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Ribosomal proteins L5, L15 and elongation factor 2, three vital components of the translation machinery: Functional features of RPL5, RPL15 and EF2 from Saccharomyces cerevisiae studied in vivo
Stockholm University, Faculty of Science, The Wenner-Gren Institute . (Roger Karlsson)
2011 (English)Doctoral thesis, comprehensive summary (Other academic)
Abstract [en]

Protein synthesis is an essential, energy consuming and tightly regulated process in all living cells. A central core of the cellular protein-factory is a macromolecule called ribosome. Ribosomes are composed of ribosomal RNAs (rRNAs) and proteins (RPs). Additional components such as elongation factors (EFs) also contribute to this process. rRNAs are known as the catalytic constituents of the ribosome, while RPs are regarded as scaffold of the rRNA backbone. Despite this common view, in recent years, the functional importance of RPs has become more evident. In addition, RPs also carry extra-ribosomal functions some of which are linked to various diseases.

In the current thesis I have attempted to highlight the importance of the structural features of two ribosomal proteins, YrpL5 and YrpL15A, present in the large ribosomal subunit and YeEF2. The results presented here are based on mutagenesis analysis, combined with functional complementation approach in the baker’s yeast S.cerevisiae.

Introduced mutations show various degrees of cellular effects; YrpL15A tolerated inserted mutations greater than YrpL5. Nevertheless, YrpL15A proved to be more sensitive in its terminal-ends. This is presumably due to close contacts to the neighbouring molecules through these regions. On the other hand the N-terminal of YrpL5 displays a more permissive character for introduced mutations. In addition, A.thaliana orthologue to rpL15 could functionally substitute for yeast rpL15A. In contrast orthologues of rpL5 from A.thaliana, D.melanogaster and M. musculus were unable to functionally substitute for yeast rpL5. This could be an indication of species-specific features in YrpL5. Furthermore, two regulatory and highly conserved amino acids Thr56 and Thr58 displayed unessential functional role in yeast eEF2 under standard growth conditions. However, they showed to be important for YeEF2 function under mild osmotic stress. This may point to alternative regulatory mechanism for YeEF2.

Place, publisher, year, edition, pages
Stockholm: The Wenner-Gren Institute, Stockholm University , 2011. , 58 p.
Keyword [en]
Ribosome, Ribosomal protein, Elongation factor, Translation
National Category
Cell Biology
Research subject
Cell Biology
Identifiers
URN: urn:nbn:se:su:diva-63520ISBN: 978-91-7447-378-0 (print)OAI: oai:DiVA.org:su-63520DiVA: diva2:450868
Public defence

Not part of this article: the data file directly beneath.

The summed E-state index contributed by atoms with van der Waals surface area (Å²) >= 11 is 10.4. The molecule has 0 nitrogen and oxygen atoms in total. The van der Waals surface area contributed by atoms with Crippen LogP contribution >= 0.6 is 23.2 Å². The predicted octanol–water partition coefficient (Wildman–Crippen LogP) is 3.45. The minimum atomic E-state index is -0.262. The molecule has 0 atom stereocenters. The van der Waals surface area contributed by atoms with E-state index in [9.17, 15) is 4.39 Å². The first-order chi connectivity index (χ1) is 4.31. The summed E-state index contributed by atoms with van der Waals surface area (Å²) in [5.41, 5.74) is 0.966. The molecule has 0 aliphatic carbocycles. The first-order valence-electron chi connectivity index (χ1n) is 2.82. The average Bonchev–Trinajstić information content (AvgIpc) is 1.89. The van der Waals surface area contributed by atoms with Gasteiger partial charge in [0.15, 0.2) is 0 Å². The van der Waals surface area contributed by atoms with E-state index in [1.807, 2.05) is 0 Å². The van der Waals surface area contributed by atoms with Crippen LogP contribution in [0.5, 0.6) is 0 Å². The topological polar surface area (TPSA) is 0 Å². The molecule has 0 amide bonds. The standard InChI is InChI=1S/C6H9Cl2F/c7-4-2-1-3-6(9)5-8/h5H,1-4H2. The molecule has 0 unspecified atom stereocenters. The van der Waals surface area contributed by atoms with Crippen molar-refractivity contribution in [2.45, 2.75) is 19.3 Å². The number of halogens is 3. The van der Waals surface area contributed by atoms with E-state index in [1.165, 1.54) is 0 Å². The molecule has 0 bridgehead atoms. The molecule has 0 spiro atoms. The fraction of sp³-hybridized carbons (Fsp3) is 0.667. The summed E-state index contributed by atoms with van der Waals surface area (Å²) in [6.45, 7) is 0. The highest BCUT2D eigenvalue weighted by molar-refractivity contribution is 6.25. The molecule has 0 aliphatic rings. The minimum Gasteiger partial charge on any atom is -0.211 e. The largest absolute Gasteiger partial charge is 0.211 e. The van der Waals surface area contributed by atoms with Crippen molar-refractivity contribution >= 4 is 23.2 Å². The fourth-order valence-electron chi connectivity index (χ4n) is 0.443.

2011-11-25, lecture room E306, Arrheniuslaboratorierna, Svante Arrhenius väg 20 C, Stockholm, 13:00 (English)
Opponent
Supervisors
Available from: 2011-11-02 Created: 2011-10-21 Last updated: 2011-10-26Bibliographically approved
List of papers
1. Functional features of the C-terminal region of yeast ribosomal protein L5
Open this publication in new window or tab >>Functional features of the C-terminal region of yeast ribosomal protein L5
2008 (English)In: Molecular Genetics and Genomics, ISSN 1617-4615, E-ISSN 1617-4623, Vol. 280, no 4, 337-350 p.Article in journal (Refereed) Published
Abstract [en]

The aim of this study was to analyze the functional importance of the C-terminus of the essential yeast ribosomal protein L5 (YrpL5). Previous studies have indicated that the C-terminal region of YrpL5 forms an α-helix with a positively charged surface that is involved in protein–5S rRNA interaction. Formation of an YrpL5·5S rRNA complex is a prerequisite for nuclear import of YrpL5. Here we have tested the importance of the α-helix and the positively charged surface for YrpL5 function in Saccharomyces cerevisiae using site directed mutagenesis in combination with functional complementation. Alterations in the sequence forming the putative α-helix affected the functional capacity of YrpL5. However, the effect did not correlate with a decreased ability of the protein to bind to 5S rRNA as all rpL5 mutants tested were imported to the nucleus whether or not the α-helix or the positively charged surface were intact. The alterations introduced in the C-terminal sequence affected the growth rate of cells expressing mutant but functional forms of YrpL5. The reduced growth rate was correlated with a reduced ribosomal content per cell indicating that the alterations introduced in the C-terminus interfered with ribosome assembly.

Keyword
Functional complementation, Mutation analysis, Ribosomal protein L5, S. cerevisiae
National Category